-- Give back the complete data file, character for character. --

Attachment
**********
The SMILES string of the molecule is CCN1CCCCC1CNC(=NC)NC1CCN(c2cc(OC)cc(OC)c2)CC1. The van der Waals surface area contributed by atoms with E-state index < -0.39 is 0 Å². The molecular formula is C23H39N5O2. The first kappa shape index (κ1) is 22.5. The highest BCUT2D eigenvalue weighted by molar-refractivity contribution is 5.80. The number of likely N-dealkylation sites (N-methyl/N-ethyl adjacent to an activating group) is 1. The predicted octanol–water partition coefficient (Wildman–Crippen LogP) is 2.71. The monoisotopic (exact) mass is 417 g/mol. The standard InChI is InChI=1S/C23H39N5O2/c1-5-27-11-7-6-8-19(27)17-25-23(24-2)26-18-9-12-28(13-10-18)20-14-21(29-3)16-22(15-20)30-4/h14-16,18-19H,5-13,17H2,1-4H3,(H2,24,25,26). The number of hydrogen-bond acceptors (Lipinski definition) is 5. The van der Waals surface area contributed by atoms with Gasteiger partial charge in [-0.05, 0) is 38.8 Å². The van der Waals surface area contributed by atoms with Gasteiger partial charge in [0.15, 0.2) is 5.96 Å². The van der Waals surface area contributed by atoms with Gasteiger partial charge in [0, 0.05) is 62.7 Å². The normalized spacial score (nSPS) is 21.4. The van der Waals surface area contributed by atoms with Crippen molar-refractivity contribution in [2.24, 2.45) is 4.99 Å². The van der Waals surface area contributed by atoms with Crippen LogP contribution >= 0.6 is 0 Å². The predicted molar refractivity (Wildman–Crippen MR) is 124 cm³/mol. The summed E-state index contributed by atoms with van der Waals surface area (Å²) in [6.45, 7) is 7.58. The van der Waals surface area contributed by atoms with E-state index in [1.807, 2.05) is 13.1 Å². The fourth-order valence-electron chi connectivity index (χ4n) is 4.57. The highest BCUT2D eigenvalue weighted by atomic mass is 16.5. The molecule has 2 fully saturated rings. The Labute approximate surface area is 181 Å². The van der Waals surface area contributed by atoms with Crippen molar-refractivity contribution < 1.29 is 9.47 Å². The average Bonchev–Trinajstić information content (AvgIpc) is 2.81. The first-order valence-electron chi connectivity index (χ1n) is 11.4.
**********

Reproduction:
The SMILES string of the molecule is CCN1CCCCC1CNC(=NC)NC1CCN(c2cc(OC)cc(OC)c2)CC1. The van der Waals surface area contributed by atoms with E-state index < -0.39 is 0 Å². The molecular formula is C23H39N5O2. The first kappa shape index (κ1) is 22.5. The highest BCUT2D eigenvalue weighted by molar-refractivity contribution is 5.80. The number of likely N-dealkylation sites (N-methyl/N-ethyl adjacent to an activating group) is 1. The predicted octanol–water partition coefficient (Wildman–Crippen LogP) is 2.71. The monoisotopic (exact) mass is 417 g/mol. The standard InChI is InChI=1S/C23H39N5O2/c1-5-27-11-7-6-8-19(27)17-25-23(24-2)26-18-9-12-28(13-10-18)20-14-21(29-3)16-22(15-20)30-4/h14-16,18-19H,5-13,17H2,1-4H3,(H2,24,25,26). The number of hydrogen-bond acceptors (Lipinski definition) is 5. The van der Waals surface area contributed by atoms with Gasteiger partial charge in [-0.05, 0) is 38.8 Å². The van der Waals surface area contributed by atoms with Gasteiger partial charge in [0.15, 0.2) is 5.96 Å². The van der Waals surface area contributed by atoms with Gasteiger partial charge in [0, 0.05) is 62.7 Å². The normalized spacial score (nSPS) is 21.4. The van der Waals surface area contributed by atoms with Crippen molar-refractivity contribution in [2.24, 2.45) is 4.99 Å². The van der Waals surface area contributed by atoms with Crippen LogP contribution >= 0.6 is 0 Å². The predicted molar refractivity (Wildman–Crippen MR) is 124 cm³/mol. The summed E-state index contributed by atoms with van der Waals surface area (Å²) in [6.45, 7) is 7.58. The van der Waals surface area contributed by atoms with E-state index in [1.807, 2.05) is 13.1 Å². The fourth-order valence-electron chi connectivity index (χ4n) is 4.57. The highest BCUT2D eigenvalue weighted by atomic mass is 16.5. The molecule has 2 fully saturated rings. The Labute approximate surface area is 181 Å². The van der Waals surface area contributed by atoms with Crippen molar-refractivity contribution < 1.29 is 9.47 Å². The average Bonchev–Trinajstić information content (AvgIpc) is 2.81. The first-order valence-electron chi connectivity index (χ1n) is 11.4.